If you find that working with fractions is a lot like

sliding down a slippery slope, then try...








Get a grip on the road to success

 with this hands-on game!


Grade Level 3


Don't just sing it, bring it!







       4 pieces of different colored construction paper for each pair of   


       1 fraction die for each pair of students.





       On a piece of construction paper write the number 1 and the word  



       Fold a second piece of paper in half - hamburger way - and write the  

           fraction 1/2 on each half.


       Fold the third piece in half and then in half again, so that you have 

           four  sections. 


       Label each section 1/4.


       Fold the fourth piece into eight sections and label each section 1/8.


       Cut each of the fractional papers into the correct  number of  parts 

          - 1/2  into 2  parts, 1/4 into 4 parts, etc.


        After all the sections have been cut out, place the WHOLE paper on    

            the bottom, with the two 1/2 sections on top of it. Next, place the four 

            1/4   sections   on top of  the 1/2's and finally the 1/8's on top of the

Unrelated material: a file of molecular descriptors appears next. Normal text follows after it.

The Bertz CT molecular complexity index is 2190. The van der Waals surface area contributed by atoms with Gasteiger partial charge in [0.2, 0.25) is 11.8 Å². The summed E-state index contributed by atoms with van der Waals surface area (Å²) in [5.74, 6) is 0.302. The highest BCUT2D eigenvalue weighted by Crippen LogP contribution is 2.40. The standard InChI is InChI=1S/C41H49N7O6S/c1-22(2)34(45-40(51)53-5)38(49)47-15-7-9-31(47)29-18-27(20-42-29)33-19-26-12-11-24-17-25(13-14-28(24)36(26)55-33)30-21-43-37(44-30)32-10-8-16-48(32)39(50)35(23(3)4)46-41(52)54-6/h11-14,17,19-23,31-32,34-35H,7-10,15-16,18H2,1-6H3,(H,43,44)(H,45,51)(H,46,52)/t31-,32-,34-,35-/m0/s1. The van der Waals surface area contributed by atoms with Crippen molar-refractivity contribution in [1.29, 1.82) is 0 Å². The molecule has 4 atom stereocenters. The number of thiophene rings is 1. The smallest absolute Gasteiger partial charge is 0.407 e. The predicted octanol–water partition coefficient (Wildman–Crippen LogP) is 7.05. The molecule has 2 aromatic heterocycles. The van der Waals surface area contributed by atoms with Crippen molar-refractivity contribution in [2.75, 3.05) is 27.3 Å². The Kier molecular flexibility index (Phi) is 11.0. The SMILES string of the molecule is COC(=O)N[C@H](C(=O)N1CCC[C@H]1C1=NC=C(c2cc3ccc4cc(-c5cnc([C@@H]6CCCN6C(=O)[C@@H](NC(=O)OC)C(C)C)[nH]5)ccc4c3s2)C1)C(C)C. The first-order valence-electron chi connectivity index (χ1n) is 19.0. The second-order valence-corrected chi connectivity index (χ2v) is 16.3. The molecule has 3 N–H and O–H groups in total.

Prepare a sufficient number of fraction dice so that each pair of 

            students will  have one die between them.


        Write fractions on each face of the die. For instance, 4/8, 2/8, 1/2, 2/4,  

            1/4, and 3/4, might comprise the 6 sides of one die.



Rules for Students:


"Well done is better than well said."

- Benjamin Franklin


      1. Students take turns rolling the die.


      2. When the die is rolled, the first player subtracts the fraction that is indicated from the  top layer of  the 1/8 sections, and places the fraction section (s) in a pile off to the side.


    3. The second student now rolls the die. Suppose the roll was 1/2. The
 student would remove 2 of the 1/8 sections (1/4 value) and then 1 of the 1/4
 sections for a total value of 1/2.


    4. The object of the game is to reach the "WHOLE" paper first.




"You better cut the pizza in four pieces. Iím not hungry enough to eat eight."

-Yogi Berra